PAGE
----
Invasive mediastinal staging for resected non–small cell lung cancer in a population-based cohort


Objectives: Invasive mediastinal nodal staging is recommended before curative-intent resection in patients with non–small cell lung cancer deemed at risk for mediastinal lymph node involvement. We evaluated the use and survival effect of preoperative invasive mediastinal nodal staging in a population-based non–small cell lung cancer cohort. Methods: We analyzed all curative-intent resections for non–small cell lung cancer from 2009 to 2018 in 11 hospitals in 4 contiguous Dartmouth Hospital Referral Regions, comparing patients who did not have invasive mediastinal nodal staging with those who did. Results: Preoperative invasive nodal staging was used in 22% of 2916 patients, including mediastinoscopy only in 13%, minimally invasive procedures only in 6%, and both approaches in 3%. Sixty-three percent of patients at risk for nodal disease (tumor size ≥3.0 cm/T2-T4; N1-N3 by computed tomography or positron-emission tomography-computerized tomography criterion) did not undergo invasive staging; among those who did not have invasive testing, 47% had at least 1 of the 3 clinical indications. Mediastinoscopy yielded a median of 3 lymph nodes and 2 nodal stations; 17% of mediastinoscopies and 31% of endobronchial ultrasound procedures yielded no lymph node material. Patients not invasively staged were more likely to have no nodes (6% vs 2%; P < .0001) and no mediastinal nodes (20% vs 11%; P < .0001) examined at surgery. Invasive staging was associated with significantly better survival (P = .0157). Conclusions: More than a decade after the 2001 American College of Surgeons Patient Care Evaluation report, preoperative invasive nodal staging remains underused and of variable quality, but was associated with survival benefit in high-risk patients.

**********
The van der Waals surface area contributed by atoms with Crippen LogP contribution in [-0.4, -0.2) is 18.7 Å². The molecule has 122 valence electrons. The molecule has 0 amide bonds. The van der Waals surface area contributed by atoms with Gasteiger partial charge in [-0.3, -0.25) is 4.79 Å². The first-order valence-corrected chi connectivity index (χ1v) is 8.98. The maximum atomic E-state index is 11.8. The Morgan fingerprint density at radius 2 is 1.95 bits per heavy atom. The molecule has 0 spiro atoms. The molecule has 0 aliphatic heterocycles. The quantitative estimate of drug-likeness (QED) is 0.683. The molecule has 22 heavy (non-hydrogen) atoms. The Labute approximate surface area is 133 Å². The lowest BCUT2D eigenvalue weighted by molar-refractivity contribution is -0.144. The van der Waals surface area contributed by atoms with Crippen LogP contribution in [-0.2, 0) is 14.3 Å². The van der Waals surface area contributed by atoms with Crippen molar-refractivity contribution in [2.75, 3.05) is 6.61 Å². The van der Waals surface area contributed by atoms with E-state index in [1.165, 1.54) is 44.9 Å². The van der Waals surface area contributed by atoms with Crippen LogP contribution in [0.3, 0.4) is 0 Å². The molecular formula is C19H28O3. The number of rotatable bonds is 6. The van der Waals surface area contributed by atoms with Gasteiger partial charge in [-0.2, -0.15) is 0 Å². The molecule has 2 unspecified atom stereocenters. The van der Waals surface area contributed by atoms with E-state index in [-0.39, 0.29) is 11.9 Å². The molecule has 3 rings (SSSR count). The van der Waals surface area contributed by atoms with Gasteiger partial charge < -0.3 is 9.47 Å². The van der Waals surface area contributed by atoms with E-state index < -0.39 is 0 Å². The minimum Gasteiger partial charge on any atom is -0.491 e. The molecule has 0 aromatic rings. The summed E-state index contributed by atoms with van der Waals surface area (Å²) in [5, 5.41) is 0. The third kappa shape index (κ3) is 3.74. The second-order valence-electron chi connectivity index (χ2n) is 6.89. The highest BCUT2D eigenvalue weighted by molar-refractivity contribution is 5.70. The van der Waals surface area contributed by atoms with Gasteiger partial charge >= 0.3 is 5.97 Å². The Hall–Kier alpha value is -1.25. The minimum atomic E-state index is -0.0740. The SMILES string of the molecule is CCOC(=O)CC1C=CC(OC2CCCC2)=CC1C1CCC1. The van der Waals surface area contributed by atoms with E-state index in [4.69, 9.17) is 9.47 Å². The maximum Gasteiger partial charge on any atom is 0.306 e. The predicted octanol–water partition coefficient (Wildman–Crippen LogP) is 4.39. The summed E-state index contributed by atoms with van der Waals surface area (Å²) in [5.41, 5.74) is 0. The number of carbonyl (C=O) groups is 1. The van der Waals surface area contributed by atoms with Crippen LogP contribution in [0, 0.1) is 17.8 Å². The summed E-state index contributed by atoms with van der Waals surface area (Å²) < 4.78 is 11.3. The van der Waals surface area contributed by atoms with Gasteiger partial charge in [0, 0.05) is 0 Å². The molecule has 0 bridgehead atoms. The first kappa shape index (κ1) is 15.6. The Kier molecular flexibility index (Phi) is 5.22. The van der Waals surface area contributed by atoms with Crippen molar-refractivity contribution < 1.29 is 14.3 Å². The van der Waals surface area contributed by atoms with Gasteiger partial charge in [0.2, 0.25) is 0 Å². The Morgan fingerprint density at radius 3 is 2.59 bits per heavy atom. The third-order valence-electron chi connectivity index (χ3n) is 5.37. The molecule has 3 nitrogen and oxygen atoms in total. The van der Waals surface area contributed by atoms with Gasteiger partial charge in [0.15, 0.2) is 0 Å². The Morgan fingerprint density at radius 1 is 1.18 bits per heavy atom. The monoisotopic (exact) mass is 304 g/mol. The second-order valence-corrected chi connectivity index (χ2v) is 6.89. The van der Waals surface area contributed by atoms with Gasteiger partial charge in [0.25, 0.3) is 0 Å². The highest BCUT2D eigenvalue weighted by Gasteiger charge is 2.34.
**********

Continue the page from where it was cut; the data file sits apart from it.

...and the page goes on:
Publication Title

Journal of Thoracic and Cardiovascular Surgery